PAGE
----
Simple mathematics can show the total picture of Hewlett-Packard is changing, even as the vendor advises its customers to look at other figures. We have found a few in the last week that multiply our interest in HP's future direction.

First, a 14 percent decline in HP's Printer and Imaging business, as reported in the Q3 figures released last month. In Idaho, kingdom of HP board director Dick Hackborn and his printer empire, reports are surfacing of layoffs in the printer business. Printers, ink, paper, cameras — of all these things were the HP profits built, more than half of the black ink in recent years. HP means to make those profits flow on lower sales — with fewer employees. From yesterday's Idaho Business Review:

In what one employee has called “Black Monday,” a round of job cuts is taking place at Hewlett-Packard’s Boise-based Imaging and Printing Group today, part of the company’s global reorganization of the division.

While HP officials wouldn’t comment on specific numbers or areas in which positions will be eliminated, the Idaho Business Review and its news partner KTVB both received confirmation from several employees - one a 31-year veteran of the company - that their jobs had been cut. HP employs over 3,000 workers at its Boise facility.

Second, the 140,000 employees soon to be given HP name badges in the company's biggest acquisition ever: EDS. Regulators have cleared the way for a workforce to join Hewlett-Packard which nearly equals the current HP headcount. Nary a one of these will create a product, innovate with software code, or invent an algorithm. HP Invent means something very different when you purchase the creations of consultants: processes, plans, libraries and experience. Someone must build innovation, and it could be a long road to convince the world that half your workforce will innovate with their ideas and anybody's hardware and software.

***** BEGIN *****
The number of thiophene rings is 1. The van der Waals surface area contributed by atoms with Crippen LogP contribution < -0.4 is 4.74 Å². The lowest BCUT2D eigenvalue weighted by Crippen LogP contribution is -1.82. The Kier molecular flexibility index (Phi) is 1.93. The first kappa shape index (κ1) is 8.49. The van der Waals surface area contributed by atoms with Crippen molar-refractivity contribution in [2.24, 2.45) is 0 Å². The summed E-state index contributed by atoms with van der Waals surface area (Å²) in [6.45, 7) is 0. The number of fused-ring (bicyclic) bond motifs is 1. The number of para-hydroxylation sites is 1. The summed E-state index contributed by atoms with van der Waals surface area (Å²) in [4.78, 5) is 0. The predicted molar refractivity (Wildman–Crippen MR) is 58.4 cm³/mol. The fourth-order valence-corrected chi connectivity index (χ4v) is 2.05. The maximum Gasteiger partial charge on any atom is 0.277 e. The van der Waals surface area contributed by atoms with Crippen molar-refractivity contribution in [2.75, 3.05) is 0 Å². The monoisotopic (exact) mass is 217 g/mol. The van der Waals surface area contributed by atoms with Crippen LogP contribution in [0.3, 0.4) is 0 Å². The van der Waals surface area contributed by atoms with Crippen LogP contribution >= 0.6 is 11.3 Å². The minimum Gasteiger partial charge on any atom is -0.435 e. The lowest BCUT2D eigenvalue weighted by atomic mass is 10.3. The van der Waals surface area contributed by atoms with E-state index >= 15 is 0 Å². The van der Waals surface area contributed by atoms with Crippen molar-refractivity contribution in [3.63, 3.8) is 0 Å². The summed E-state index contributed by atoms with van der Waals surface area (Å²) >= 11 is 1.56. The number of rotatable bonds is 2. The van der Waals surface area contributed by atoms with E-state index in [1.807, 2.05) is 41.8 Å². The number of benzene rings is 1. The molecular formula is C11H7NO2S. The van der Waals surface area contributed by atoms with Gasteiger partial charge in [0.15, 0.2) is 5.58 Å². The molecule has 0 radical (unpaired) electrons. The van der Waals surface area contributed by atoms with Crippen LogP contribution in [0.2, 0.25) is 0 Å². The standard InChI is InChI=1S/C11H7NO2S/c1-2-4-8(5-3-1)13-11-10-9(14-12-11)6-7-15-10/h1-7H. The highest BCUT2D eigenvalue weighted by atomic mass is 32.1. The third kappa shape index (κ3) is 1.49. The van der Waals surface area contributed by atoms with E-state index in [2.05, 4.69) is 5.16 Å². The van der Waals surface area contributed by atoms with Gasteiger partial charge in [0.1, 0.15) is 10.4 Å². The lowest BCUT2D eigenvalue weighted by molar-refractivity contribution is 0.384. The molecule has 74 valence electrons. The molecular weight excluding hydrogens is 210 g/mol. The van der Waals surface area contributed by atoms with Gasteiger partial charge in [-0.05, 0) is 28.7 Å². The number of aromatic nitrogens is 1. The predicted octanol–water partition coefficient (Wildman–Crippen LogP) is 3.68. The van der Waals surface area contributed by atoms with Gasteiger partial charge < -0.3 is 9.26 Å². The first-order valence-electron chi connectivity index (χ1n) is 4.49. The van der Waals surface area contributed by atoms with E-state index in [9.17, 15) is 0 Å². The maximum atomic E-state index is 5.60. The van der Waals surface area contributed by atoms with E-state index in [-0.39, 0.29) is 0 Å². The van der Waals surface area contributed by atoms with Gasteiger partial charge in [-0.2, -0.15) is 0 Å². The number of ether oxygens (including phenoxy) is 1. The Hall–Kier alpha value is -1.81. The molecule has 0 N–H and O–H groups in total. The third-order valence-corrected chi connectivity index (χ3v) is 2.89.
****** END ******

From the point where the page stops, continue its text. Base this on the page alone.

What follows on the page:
The impact of Unix provides the third number in the trio of HP changes. HP's Unix has remarkable numbers of acceptance for the 3000 community.

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Skilled labor on 3000 takes work to find

Homesteading on the HP 3000 — whether it's the type until migration, or unlimited future style — takes labor to maintain. Labor is on our minds here at the NewsWire today, when much of the US has taken a day off from the office or away from the computer keyboard to celebrate the American labor movement.

Your community is experiencing much movement, so any tools to track the travels of skilled 3000 pros can be useful. Let me recommend LinkedIn once again. The HP 3000 Community Group at the site now has a couple of questions posted to start discussions. Again, the LinkedIn advantage is connecting to pros to share with specific work experience details, plus the chance to draw on others' networks through introductions.

Anybody can join, for free. We've got 35 members in the group, and many others in the LinkedIn network with 3000 experience. Michael Boritz commented on our Group question about who's doing what with the HP 3000 these days:

I’m still working on the 3000. I’ve been working on 3000s since the 1980s, at J.D. Abrams at that time. Since leaving JDA, I worked at Tivoli in Austin (i.e., Unison-Tymlabs) for a couple of years. Since then, I have moved four times — all for new HP 3000 positions.